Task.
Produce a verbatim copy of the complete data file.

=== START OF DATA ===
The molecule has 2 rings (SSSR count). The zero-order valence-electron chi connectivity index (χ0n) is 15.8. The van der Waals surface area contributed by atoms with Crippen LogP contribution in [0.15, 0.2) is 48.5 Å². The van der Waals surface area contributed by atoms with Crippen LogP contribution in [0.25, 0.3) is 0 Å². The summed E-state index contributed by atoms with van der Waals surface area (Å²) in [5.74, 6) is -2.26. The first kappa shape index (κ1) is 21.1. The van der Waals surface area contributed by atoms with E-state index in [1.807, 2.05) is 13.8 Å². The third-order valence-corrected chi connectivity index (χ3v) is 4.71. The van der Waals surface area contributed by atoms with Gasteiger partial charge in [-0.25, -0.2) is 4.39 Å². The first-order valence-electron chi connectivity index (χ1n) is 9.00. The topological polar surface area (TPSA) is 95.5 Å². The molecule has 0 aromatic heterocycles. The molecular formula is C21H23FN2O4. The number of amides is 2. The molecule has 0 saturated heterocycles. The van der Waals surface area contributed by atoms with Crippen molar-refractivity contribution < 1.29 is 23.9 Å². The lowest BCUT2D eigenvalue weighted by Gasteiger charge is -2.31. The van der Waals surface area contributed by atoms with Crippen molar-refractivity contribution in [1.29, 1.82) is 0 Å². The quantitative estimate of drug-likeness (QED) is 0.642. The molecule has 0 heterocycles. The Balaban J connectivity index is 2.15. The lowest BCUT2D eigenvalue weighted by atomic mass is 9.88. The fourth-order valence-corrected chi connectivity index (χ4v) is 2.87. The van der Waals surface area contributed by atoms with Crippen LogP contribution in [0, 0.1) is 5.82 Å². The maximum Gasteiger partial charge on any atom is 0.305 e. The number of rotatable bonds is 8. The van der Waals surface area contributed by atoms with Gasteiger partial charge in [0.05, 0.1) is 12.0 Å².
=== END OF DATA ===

The molecule has 2 rings (SSSR count). The zero-order valence-electron chi connectivity index (χ0n) is 15.8. The van der Waals surface area contributed by atoms with Crippen LogP contribution in [0.15, 0.2) is 48.5 Å². The van der Waals surface area contributed by atoms with Crippen LogP contribution in [0.25, 0.3) is 0 Å². The summed E-state index contributed by atoms with van der Waals surface area (Å²) in [5.74, 6) is -2.26. The first kappa shape index (κ1) is 21.1. The van der Waals surface area contributed by atoms with E-state index in [1.807, 2.05) is 13.8 Å². The third-order valence-corrected chi connectivity index (χ3v) is 4.71. The van der Waals surface area contributed by atoms with Gasteiger partial charge in [-0.25, -0.2) is 4.39 Å². The first-order valence-electron chi connectivity index (χ1n) is 9.00. The topological polar surface area (TPSA) is 95.5 Å². The molecule has 0 aromatic heterocycles. The molecular formula is C21H23FN2O4. The number of amides is 2. The molecule has 0 saturated heterocycles. The van der Waals surface area contributed by atoms with Crippen molar-refractivity contribution < 1.29 is 23.9 Å². The lowest BCUT2D eigenvalue weighted by Gasteiger charge is -2.31. The van der Waals surface area contributed by atoms with Crippen molar-refractivity contribution in [1.29, 1.82) is 0 Å². The quantitative estimate of drug-likeness (QED) is 0.642. The molecule has 0 heterocycles. The Balaban J connectivity index is 2.15. The lowest BCUT2D eigenvalue weighted by atomic mass is 9.88. The fourth-order valence-corrected chi connectivity index (χ4v) is 2.87. The van der Waals surface area contributed by atoms with Crippen LogP contribution in [0, 0.1) is 5.82 Å². The maximum Gasteiger partial charge on any atom is 0.305 e. The number of rotatable bonds is 8. The van der Waals surface area contributed by atoms with Gasteiger partial charge in [0.05, 0.1) is 12.0 Å².